Still, there were times Saturday when you had to give it up for this often infuriating band. The aforementioned Detroit Rock City, Deuce, Black Diamond, Shout It Out Loud, Do You Love Me, God of Thunder — these are hard-rock warhorses for a reason. Perhaps most heartening of all, it would appear that the Kiss Army has made its rapprochement with disco. In 1979, when the single I Was Made for Lovin’ You made its way up international pop charts (all the way to No. 1 in Canada), there was serious talk among the fan base that this was a sellout the band wouldn’t survive. Disco was the enemy! How dare they?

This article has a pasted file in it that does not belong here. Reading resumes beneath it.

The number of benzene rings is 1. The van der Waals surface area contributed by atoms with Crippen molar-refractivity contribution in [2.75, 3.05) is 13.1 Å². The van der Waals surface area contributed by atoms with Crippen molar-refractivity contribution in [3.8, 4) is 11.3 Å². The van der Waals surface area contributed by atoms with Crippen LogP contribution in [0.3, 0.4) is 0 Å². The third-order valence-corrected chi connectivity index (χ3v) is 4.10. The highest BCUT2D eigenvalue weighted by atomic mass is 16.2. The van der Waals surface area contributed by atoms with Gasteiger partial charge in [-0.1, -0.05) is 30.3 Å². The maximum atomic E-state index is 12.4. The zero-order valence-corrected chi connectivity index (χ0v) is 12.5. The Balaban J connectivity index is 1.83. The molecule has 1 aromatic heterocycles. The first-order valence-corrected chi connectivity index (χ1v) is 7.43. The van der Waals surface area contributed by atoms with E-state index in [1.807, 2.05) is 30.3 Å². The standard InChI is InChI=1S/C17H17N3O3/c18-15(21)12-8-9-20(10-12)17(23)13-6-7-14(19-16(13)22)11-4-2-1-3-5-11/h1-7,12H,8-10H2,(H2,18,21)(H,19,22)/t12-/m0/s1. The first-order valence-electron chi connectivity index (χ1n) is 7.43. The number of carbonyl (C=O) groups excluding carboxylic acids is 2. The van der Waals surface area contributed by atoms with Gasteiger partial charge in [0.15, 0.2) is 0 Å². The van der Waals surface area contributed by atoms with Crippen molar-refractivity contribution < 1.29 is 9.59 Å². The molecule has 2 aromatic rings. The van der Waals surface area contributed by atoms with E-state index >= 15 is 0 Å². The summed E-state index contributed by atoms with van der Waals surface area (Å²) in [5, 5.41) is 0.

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Some Kiss thoughts, jotted on the fly
Maybe it’s time for a “How you feelin’?” moratorium
Ditto for addressing the crowd with the name of that crowd’s city, and shouting “Put your hands together!” and variations thereof. Paul Stanley shouts these things a lot between songs, at an energy level every bit as high as that of the songs themselves. But it does begin to grate. When the show is going well, it’s redundant. When it follows a song nobody really likes anyway — say, Psycho Circus — it’s just sad.
A little bit of pyrotechnics goes a long way
Effective deployment of flames and (very loud) explosions requires a delicate balance. At the outset and at the climax of a set, fine. But scattered throughout? Here was proof of an old showbiz maxim: If you’re climaxing all the time, you’re not really climaxing at all.